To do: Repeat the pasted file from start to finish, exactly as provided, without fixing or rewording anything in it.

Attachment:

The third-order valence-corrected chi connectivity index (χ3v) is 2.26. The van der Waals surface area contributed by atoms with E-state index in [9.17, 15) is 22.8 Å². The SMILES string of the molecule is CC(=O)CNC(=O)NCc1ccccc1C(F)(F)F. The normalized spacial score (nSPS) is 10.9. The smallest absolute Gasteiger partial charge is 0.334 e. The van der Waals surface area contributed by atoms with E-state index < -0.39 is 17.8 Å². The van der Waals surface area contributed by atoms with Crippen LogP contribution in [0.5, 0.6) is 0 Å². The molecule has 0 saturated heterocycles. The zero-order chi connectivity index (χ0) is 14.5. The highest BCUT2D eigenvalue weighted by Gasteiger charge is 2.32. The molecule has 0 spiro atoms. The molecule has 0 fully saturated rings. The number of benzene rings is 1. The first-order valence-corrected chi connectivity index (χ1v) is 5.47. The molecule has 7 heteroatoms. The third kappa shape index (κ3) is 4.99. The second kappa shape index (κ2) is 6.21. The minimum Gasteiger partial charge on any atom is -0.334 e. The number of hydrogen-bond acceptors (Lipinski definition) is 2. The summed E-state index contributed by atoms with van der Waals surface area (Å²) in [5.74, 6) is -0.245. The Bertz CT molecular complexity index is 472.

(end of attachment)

The third-order valence-corrected chi connectivity index (χ3v) is 2.26. The van der Waals surface area contributed by atoms with E-state index in [9.17, 15) is 22.8 Å². The SMILES string of the molecule is CC(=O)CNC(=O)NCc1ccccc1C(F)(F)F. The normalized spacial score (nSPS) is 10.9. The smallest absolute Gasteiger partial charge is 0.334 e. The van der Waals surface area contributed by atoms with E-state index < -0.39 is 17.8 Å². The van der Waals surface area contributed by atoms with Crippen LogP contribution in [0.5, 0.6) is 0 Å². The molecule has 0 saturated heterocycles. The zero-order chi connectivity index (χ0) is 14.5. The highest BCUT2D eigenvalue weighted by Gasteiger charge is 2.32. The molecule has 0 spiro atoms. The molecule has 0 fully saturated rings. The number of benzene rings is 1. The first-order valence-corrected chi connectivity index (χ1v) is 5.47. The molecule has 7 heteroatoms. The third kappa shape index (κ3) is 4.99. The second kappa shape index (κ2) is 6.21. The minimum Gasteiger partial charge on any atom is -0.334 e. The number of hydrogen-bond acceptors (Lipinski definition) is 2. The summed E-state index contributed by atoms with van der Waals surface area (Å²) in [5.74, 6) is -0.245. The Bertz CT molecular complexity index is 472.